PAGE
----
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Leaf area measurements based on hemispheric photographs and leaf litter collection in a deciduous forest during autumn leaf-fall

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Agricultural and Forest Meteorology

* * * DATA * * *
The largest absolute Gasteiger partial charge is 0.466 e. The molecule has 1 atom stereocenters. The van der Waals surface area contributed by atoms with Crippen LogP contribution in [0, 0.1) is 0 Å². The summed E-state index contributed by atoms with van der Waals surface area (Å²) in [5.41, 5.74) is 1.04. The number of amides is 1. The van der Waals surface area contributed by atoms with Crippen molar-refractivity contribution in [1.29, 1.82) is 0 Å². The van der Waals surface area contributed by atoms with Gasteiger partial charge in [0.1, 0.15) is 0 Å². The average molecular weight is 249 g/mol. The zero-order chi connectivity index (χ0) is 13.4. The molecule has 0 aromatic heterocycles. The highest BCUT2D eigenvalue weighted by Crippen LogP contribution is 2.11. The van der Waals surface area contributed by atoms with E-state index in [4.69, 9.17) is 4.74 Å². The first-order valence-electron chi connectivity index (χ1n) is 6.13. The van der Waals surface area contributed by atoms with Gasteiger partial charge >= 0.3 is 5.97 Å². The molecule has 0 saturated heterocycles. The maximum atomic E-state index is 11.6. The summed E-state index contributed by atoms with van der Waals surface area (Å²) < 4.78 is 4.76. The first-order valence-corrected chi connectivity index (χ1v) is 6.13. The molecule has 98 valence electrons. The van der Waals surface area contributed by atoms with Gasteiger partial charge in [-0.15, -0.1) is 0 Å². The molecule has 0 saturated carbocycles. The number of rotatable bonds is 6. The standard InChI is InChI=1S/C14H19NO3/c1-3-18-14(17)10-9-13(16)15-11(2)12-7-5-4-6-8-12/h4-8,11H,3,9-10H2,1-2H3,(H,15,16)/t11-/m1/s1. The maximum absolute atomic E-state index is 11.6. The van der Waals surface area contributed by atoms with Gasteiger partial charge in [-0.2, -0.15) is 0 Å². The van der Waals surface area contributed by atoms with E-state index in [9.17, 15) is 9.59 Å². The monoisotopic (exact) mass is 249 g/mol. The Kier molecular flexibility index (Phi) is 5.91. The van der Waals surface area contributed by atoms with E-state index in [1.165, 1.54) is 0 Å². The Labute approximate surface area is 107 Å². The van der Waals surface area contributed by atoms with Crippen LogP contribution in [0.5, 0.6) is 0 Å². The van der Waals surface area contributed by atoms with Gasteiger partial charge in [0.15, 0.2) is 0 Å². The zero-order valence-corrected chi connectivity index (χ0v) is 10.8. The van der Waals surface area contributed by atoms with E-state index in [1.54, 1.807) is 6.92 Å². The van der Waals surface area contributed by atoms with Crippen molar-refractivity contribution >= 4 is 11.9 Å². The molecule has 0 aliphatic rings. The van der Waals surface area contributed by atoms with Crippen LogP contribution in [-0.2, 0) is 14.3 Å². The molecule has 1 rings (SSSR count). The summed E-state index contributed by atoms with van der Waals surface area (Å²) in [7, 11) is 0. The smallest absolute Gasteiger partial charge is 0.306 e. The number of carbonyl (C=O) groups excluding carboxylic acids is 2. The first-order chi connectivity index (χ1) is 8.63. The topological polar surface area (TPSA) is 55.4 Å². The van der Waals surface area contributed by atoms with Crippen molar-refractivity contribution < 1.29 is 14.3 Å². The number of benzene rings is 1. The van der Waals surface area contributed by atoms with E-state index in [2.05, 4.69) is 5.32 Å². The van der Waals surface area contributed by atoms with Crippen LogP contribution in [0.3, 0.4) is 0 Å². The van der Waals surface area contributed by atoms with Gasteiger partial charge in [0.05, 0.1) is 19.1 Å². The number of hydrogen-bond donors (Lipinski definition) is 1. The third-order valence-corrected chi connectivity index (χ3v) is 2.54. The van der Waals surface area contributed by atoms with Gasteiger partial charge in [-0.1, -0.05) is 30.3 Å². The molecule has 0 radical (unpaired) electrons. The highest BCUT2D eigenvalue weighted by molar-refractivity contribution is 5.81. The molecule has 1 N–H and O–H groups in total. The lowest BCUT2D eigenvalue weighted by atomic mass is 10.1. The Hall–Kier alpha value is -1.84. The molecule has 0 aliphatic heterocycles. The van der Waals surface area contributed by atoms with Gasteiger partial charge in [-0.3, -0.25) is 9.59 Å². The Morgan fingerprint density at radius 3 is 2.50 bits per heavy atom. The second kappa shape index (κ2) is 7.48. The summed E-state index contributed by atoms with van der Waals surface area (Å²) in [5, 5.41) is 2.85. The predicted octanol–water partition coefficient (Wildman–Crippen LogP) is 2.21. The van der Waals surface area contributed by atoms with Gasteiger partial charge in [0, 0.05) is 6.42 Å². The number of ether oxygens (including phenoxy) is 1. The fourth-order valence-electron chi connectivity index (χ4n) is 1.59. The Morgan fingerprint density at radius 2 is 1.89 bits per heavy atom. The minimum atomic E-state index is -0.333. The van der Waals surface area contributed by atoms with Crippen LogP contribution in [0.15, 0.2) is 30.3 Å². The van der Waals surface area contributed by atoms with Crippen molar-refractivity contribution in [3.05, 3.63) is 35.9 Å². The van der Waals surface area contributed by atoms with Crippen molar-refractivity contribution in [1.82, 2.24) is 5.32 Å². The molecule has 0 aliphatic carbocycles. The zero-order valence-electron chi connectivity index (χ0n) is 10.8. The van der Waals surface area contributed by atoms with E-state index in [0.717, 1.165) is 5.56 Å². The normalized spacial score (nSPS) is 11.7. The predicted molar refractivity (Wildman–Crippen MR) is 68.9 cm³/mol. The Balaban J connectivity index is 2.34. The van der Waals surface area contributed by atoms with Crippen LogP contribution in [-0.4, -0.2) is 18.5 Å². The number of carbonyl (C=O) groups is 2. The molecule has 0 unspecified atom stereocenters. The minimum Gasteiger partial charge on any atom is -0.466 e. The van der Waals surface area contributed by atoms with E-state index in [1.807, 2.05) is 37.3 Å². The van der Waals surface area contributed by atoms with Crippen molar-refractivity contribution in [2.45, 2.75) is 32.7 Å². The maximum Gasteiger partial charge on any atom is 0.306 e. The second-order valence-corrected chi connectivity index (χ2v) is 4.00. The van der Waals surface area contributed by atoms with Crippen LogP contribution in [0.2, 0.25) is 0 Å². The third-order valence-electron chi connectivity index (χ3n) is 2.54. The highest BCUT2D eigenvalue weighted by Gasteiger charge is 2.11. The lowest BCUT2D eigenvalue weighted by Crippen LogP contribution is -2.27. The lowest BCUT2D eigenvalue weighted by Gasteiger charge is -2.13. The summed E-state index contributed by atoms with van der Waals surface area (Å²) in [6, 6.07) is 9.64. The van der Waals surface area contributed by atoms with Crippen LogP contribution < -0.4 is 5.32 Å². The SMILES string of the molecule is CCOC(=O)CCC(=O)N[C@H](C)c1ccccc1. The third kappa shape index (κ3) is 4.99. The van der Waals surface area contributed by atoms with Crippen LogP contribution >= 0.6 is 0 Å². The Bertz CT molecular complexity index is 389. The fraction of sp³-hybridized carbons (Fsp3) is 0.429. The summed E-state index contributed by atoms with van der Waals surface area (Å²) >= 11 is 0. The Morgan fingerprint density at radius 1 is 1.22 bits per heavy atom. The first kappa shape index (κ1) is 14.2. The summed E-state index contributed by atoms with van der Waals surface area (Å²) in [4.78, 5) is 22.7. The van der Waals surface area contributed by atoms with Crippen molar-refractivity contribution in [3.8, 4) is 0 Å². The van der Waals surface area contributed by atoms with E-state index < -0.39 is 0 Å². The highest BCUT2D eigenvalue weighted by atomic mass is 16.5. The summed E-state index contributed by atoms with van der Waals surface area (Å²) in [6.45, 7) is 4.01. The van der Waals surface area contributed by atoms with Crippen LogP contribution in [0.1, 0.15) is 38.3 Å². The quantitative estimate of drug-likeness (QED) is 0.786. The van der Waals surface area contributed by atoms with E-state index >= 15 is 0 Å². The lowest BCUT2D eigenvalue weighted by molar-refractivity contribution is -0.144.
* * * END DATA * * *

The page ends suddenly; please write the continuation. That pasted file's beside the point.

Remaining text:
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Predicted relationships between leaf area index (LAI) and gap frequency using the Poisson, binomial and Markov theoretical models of canopy geometry (Nilson, 1971) were used to estimate LAI from hemispherical photographs taken during the autumn leaf-fall period in a maple-aspen forest in southern Ontario, Canada. Both the binomial and Markov models require specification of a parameter to describe the clumpiness of the leaf distributions. For the binomial model, the parameter value given by Baldocchi et al. (1985) for an oak-hickory forest in Tennessee was used, while for the Markov model, a means for estimating the required parameter was developed based on conditional gap probabilities deduced from the hemispheric photographs. LAI estimates derived from the theoretical models were compared with values obtained from leaf-litter collection as the canopy went from fully leafed to leafless (LAI range 0–∼5.1). Comparisons were obtained for 6 days over this period. Estimates from the models were based on photographs taken at the bottom of the canopy at nine locations within a 15 × 15-m plot. Analysis of photographs was performed using a video camera and a commercial image analyser. Poisson model-derived results were appreciably less than the LAI from leaf-litter collection for values of the latter greater than ∼2, while results from the binomial and the Markov models compared favourably with leaf-litter collection for LAI>2. The apparent failure of the Poisson model at the relatively larger LAI's was attributed to the expected clumpiness of leaf distributions in deciduous forests. For LAI's less than ∼1, the estimates from all models exceeded the leaf-litter collection values, reflecting the influence of tree branches on the gap frequencies recorded in the hemispheric photographs. An estimate of 0.5 was obtained for the woody element area index based on the mean collection LAI estimates. For the Markov model, this difference showed little trend with decreasing leaf area, but for the binomial model, the corresponding difference tended to increase as LAI decreased, probably reflecting a change in the true clumpiness parameter from the full canopy value as leaf area decreased. Estimates of leaf area density profiles were also obtained. These were derived from hemispheric field-of-view photographs taken at seven levels from a tower within the forest. Only the equivalent of one photograph at each level for any measurement day could be obtained, which increased the inherent uncertainty of the estimates relative to the entire canopy estimates, which were based on nine photographs. With a little subjective smoothing of the LAI profiles produced by application of the Markov model, physically consistent leaf area density profiles were produced which appeared reasonable based on the few measurements of such profiles that have been reported.